Swift Journal of Medicine and Medical Sciences (SJMMS)
August 2016 Vol. 2(4), pp. 039-044
Copyright © 2016 Swift Journals
Original Research Paper
Assessment of Radiation Emergency Preparedness in Nuclear Medicine
*Assistant Prof. of Safety and Prevention of Oncology in Radiation Protection Department, Member of Nuclear and Radiological Emergency Center, Nuclear and Radiological Regulatory Authority, Cairo, Egypt. PhD, M.D in Childhood Studies & Pediatric Oncology, Ain-Shams University, Cairo, Egypt.
*Corresponding Author E-mail: email@example.com
Accepted 2nd August, 2016
Radiological accidents can have a lasting impact on public health. Because of the increasing risk of radiological emergencies, public health agencies and first-response organizations are working to increase their capability of responding. Nuclear medicine technologists (NMTs) have expertise in certain areas, such as radiation safety, radiobiology, decontamination, and the use of radiation detection and monitoring equipment, that could be useful during the response to events that involve radiological materials. Medical staff and worker personnel in the nuclear medicine department and in other department using radioactive materials needs to increase their knowledge about how to deal safely with the equipment, early and late hazards of exposure to radiation, and how to save patients and themselves from radiation exposure or from contamination to a radioactive substance. The purpose of this study was to assess the willingness and knowledge of NMTs, medical staff and an emergency medical response team to participate in radiological emergency preparedness and response operations and to determine what radiation detection, measuring, and imaging equipment they would have access to during an event at their workplace. The study also assessed whether years of work experience or past radiological emergency preparedness training had an effect on the willingness and knowledge. A survey was sent electronically to the 500 members in the Department of Nuclear Medicine and Molecular Imaging in different medical centers, to some laboratory that use nuclear material and to the emergency department in some hospitals. 57 respond to the survey with response rate 11.4%. Survey results suggest that NMTs are having some knowledge and willing to respond to radiological emergencies, regardless of the number of years of work experience. But this knowledge needs more study and exercising. The current study concluded that the initial response to a radiological emergency may include radiation detection, population monitoring, decontamination, and dose assessment. Knowledgeable, willing, and prepared individuals will be needed to assist with a response of this nature. Public health agencies will need to coordinate with NMTs and draw on their expertise and knowledge to strengthen the community’s capability of responding to a radiological or nuclear emergency. Public health agencies and first-response organizations are working to build the capacity to respond to emergencies involving radiological materials. It is important that NMTs be included in preparedness efforts. Recommendations regarding the Continuous education programs shall be designed to increase the awareness about the emergency preparedness and response to radiation accident. Increase the alertness between medical worker and staff about the radiation hazards and its safety measures that prevent these hazards. However, International organizations can provide support to other countries in the education programs. Communities must try to increase the ability of the public health system to handle radiological events of any nature.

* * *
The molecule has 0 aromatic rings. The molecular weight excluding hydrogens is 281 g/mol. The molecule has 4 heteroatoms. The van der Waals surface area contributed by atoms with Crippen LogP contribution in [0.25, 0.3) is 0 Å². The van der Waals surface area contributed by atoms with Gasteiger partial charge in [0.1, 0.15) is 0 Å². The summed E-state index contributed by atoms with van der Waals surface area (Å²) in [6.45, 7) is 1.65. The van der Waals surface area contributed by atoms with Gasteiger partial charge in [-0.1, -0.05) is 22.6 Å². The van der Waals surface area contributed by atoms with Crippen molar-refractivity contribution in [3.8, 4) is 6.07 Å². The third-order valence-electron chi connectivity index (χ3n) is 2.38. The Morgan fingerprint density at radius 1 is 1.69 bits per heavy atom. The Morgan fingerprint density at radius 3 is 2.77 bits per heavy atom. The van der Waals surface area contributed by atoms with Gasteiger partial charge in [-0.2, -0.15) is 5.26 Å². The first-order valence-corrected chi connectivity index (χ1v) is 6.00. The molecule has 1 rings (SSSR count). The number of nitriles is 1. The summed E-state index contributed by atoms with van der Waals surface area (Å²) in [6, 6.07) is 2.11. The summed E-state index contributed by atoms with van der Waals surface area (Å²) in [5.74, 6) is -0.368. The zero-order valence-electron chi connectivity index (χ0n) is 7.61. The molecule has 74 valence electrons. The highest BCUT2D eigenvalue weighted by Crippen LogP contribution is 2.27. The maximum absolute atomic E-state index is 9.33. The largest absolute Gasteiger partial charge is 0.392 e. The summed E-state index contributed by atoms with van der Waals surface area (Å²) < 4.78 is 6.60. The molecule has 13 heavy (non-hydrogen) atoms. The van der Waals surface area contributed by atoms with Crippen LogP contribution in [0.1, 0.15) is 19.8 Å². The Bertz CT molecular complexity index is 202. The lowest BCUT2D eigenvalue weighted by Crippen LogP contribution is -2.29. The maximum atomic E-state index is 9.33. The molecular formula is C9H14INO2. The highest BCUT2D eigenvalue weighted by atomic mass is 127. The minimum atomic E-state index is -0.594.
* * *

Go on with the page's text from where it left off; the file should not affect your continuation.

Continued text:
Keywords: Assessment, radiation emergency preparedness, nuclear medicine.Read [Full Text - PDF]